Man cannot be defeated,” the old man said, “he can be destroyed but not defeated.”
This quote-from the old man and the sea-resonates deeply with many, and in my mind is tied deeply to the outdoors. It is truly amazing to me how quickly problems can fade away as soon as I set foot on a trail. All the stress of work, bills and relationships fade when I step out of society and into nature.
A recent experience at Paradise Forks, in Sycamore Canyon, reminded me as much.
Heading out to the second annual Forks Fest climbing festival, this past September, the last thing I expected was to find solitude and calm amongst a large group of climbers. Yet, I managed to find myself wondering away from the crowds with my friend, Andy. We selected some less popular cracks at the Golden Pond on which to climb. As I rappelled down, the noise of the other climbers nearby disappeared and I found myself alone on a small ledge above the pond.
For a brief moment that seemed like an eternity, I was no longer in the canyon, I felt a part of it. As I placed my hand in the crack, I felt the warmth of the rock against my skin. I took a deep breath and stepped my foot up on a small ledge, entering a world I call home.
This rock doesn’t care how my day was, or how strong I might be. I focus on my next move. All of the plans for what is up above me are meaningless if I cannot complete that which is in front of me.
As I continued up the face of the rock, fatigue set in making my palms sweat, weakening my grip on the rock. Fear put me in a rare euphoric state, feeling powerless to do anything but keep going, like a waterfall in reverse.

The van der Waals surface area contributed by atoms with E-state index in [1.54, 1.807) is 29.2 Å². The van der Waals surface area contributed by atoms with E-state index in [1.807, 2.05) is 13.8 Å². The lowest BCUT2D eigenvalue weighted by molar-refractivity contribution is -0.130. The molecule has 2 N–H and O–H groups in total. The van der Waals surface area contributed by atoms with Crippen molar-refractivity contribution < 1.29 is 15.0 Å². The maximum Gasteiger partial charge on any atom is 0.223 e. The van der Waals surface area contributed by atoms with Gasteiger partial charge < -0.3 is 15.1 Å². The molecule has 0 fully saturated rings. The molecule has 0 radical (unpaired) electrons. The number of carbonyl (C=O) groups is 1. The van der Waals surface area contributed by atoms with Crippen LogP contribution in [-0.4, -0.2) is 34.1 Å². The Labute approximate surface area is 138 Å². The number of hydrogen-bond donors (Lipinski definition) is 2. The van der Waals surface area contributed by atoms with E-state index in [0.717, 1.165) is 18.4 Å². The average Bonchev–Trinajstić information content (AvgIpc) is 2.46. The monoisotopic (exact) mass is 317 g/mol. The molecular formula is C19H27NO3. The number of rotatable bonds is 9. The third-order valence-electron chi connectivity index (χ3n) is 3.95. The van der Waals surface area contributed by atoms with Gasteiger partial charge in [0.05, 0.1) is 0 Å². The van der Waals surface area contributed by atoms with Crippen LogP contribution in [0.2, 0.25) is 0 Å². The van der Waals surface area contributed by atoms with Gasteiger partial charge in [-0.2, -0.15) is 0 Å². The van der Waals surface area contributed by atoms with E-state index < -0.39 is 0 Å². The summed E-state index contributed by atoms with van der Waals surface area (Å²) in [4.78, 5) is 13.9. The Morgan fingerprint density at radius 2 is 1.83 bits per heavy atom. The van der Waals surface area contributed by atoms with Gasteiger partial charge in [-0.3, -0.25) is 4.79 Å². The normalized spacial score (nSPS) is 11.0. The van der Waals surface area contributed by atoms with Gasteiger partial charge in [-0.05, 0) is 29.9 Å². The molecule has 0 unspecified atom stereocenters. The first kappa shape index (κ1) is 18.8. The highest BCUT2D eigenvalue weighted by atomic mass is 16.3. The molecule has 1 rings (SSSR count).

As I neared the top, fear was winning as I shouted to Andy to take up my weight. As I prepared to lean back and weight my harness I spotted, out of the corner of my eye, a handhold. Taking another breath I stuck my hand in the crack and weighted it, allowing me to rest. I stepped my feet up and continued on to the ledge above me where Andy waited.
At the top we reflected on the struggle, concluding that whether I had fallen or not I had just been through the once in a lifetime experience because that was the first time I climbed that line.
The experience, like an iceberg, was something where what you see is only a fraction. There is a vast depth hidden beneath the surface. All I can say is that if I had fallen, as I did on many other routes that weekend, I would not have been defeated; I would have only been driven back to experience it once more.
Dave Warner, Oct 2013
To get to Paradise Forks from Flagstaff, with a low-clearance car (short stretch of good dirt roads), drive west on Interstate 40 for roughly 27 miles to exit 167 at Garland Prairie Road. Follow south, crossing railroad tracks, and then for about 8 miles. Turn right onto Forest Road 109 for 3.3 miles to a left-hand turn into the parking lot.